Things may not be absolutely stable just yet, but it isn’t hard to say Google’s last update, called “Penguin”, is going to change the way people approach SEO not only in Japan, but in the whole World, to an even greater extent than Panda.
The problem is, the penguin we’re dealing with is more of a socially akward one than an emperor.
- Yeah… more like this
Last year’s Panda did a good job, removing a lot of low quality contents from Google’s index. There were a few collateral casualties, but they were quick to recover, and objectively the relevance of search results improved significantly.
Now, Google decided to take things a step further and try and hit the bad SEO guys, black hats, spammers, call them what you want. I say, great! There is yet a lot in this field to do for sure. So, Google rolled out a new update to take down sites that were “overoptimized”, especially regarding incoming links.
And this is when s*** happened…
Can't wait for the duck update!
Long story short, relevance of results significantly decreased from what I’ve seen on a number of English, Japanese and even French requests. Some quite decent sites have disappeared although they had clean link profiles, and worse still, some awful ones made it to the top of results, helped with… keyword stuffing. You know, that dumb tactic from the 90’s? Some sites exclusively relying on directory links, using always the same descriptions and anchors, seem to have held up exceptionally well.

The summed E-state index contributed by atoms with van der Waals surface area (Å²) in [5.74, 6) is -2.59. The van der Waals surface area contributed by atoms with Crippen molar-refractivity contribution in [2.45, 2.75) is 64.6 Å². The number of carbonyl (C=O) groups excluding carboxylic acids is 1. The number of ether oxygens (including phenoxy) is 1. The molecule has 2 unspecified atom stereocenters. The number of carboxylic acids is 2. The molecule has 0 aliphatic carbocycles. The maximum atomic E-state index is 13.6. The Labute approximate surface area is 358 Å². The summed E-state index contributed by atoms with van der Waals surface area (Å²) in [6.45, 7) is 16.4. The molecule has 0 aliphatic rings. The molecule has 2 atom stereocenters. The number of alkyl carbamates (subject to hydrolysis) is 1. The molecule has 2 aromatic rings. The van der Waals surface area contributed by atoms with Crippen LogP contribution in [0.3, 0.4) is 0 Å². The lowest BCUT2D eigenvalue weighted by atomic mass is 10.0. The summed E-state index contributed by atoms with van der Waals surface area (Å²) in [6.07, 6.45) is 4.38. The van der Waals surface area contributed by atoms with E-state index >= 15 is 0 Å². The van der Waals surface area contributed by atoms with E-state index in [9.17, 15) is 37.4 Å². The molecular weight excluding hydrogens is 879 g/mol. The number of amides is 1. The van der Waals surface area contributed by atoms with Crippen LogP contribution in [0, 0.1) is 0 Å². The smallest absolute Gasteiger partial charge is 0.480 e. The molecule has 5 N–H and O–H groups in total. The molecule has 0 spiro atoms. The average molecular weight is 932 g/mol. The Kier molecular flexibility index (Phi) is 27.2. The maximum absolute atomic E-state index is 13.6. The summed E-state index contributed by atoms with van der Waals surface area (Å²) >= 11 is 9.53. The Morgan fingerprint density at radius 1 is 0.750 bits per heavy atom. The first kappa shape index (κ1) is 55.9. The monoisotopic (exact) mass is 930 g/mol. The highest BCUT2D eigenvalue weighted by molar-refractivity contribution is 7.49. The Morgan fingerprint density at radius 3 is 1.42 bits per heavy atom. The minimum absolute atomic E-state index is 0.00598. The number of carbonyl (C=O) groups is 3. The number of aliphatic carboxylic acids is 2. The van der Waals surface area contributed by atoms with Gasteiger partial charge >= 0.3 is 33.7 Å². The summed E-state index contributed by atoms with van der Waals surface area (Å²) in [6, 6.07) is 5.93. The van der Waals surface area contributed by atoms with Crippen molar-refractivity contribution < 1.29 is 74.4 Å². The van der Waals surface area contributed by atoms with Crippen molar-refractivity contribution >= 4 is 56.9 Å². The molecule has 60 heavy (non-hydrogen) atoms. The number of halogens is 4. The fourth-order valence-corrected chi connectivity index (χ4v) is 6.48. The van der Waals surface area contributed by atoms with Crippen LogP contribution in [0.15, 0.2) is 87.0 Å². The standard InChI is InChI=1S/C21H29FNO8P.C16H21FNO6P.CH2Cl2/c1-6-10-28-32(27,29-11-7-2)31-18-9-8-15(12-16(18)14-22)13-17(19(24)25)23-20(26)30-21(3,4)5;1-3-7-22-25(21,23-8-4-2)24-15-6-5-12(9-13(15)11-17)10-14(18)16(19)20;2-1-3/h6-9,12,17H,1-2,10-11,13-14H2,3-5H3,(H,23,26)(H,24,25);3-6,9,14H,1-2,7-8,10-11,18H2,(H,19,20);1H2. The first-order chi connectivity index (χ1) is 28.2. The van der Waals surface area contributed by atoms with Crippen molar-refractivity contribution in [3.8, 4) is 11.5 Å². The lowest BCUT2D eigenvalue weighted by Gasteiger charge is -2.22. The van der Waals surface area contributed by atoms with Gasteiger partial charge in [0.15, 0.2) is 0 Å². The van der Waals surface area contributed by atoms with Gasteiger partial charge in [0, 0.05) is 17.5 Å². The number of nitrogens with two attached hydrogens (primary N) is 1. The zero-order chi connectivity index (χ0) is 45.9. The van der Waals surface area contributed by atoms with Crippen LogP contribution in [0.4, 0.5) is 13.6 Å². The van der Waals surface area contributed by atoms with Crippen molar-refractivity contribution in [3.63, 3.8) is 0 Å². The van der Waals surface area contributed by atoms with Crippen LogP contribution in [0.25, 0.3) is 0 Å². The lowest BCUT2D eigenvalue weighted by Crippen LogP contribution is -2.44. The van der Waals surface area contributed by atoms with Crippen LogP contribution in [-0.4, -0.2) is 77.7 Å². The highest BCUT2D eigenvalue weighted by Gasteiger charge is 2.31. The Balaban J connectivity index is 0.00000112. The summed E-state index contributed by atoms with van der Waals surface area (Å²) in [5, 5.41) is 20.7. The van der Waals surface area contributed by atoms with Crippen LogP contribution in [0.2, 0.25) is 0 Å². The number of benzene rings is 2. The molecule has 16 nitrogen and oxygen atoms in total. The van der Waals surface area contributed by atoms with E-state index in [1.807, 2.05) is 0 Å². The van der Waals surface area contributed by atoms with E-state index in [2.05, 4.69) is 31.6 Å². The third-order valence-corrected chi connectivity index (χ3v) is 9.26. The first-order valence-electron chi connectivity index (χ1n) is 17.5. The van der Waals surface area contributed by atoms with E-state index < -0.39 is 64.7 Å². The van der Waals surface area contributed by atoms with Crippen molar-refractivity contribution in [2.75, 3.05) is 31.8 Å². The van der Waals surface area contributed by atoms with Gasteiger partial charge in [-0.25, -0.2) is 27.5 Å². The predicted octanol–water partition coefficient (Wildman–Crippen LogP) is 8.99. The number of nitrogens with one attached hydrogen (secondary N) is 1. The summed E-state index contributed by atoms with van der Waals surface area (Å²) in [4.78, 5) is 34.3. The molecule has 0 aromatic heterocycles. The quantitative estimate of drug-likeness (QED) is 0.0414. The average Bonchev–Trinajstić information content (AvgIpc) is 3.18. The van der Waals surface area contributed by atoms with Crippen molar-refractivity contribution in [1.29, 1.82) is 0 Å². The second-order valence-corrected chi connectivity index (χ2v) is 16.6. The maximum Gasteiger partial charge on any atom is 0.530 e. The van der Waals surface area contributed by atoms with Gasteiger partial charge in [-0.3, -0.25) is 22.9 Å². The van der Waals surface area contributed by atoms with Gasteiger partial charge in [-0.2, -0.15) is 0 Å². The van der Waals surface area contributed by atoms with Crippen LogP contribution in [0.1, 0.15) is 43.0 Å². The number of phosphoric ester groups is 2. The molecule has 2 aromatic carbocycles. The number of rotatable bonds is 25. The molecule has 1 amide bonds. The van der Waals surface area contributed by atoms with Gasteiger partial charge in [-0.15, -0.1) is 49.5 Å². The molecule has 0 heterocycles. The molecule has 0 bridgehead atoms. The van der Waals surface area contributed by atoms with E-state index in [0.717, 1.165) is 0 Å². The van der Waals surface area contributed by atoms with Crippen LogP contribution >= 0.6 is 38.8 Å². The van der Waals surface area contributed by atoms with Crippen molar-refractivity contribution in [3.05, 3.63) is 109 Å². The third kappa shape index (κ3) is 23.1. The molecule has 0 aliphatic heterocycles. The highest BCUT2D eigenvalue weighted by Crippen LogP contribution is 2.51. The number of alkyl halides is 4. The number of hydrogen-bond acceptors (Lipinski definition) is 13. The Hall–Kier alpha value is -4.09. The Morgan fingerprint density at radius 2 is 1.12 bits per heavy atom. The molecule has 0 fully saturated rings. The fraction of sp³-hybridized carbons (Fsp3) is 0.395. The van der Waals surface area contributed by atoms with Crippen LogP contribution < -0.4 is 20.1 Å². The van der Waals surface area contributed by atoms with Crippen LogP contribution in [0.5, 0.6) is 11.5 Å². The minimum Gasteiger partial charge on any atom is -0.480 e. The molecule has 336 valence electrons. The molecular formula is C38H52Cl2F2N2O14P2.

So what is causing this? Well, after discussing with lots of webmasters and SEOs from different countries and backgrounds, it seems Google decided to hit certain types of links in priority. Especially those from PR sites and blogging platforms with optimized anchors seem to be having really nasty effect. This is leaving out a LOT of really terrible blog networks and low quality directories, which kind of blows my mind. My feeling is that we’re facing a half-baked update, which doesn’t only need to be better balanced, but also do what it is supposed to do thoroughly: take the crap out of the Internet.
What to do for now? I’m not sure. I don’t expect Google to let such a poor update out without reacting quickly, and I would advise webmasters/SEO people not to panic and give it a few extra weeks. As a first, safe measure, you could review your current backlinks and, when possible, edit those that may seem “too good to be genuine”, particularly regarding anchor texts.
So far, this blog seems to actually have benefited from the update, but trying to have a reasonable look at things, there’s just no way our little penguin will remain as it is. Learn manners, my little friend, and come back prettier!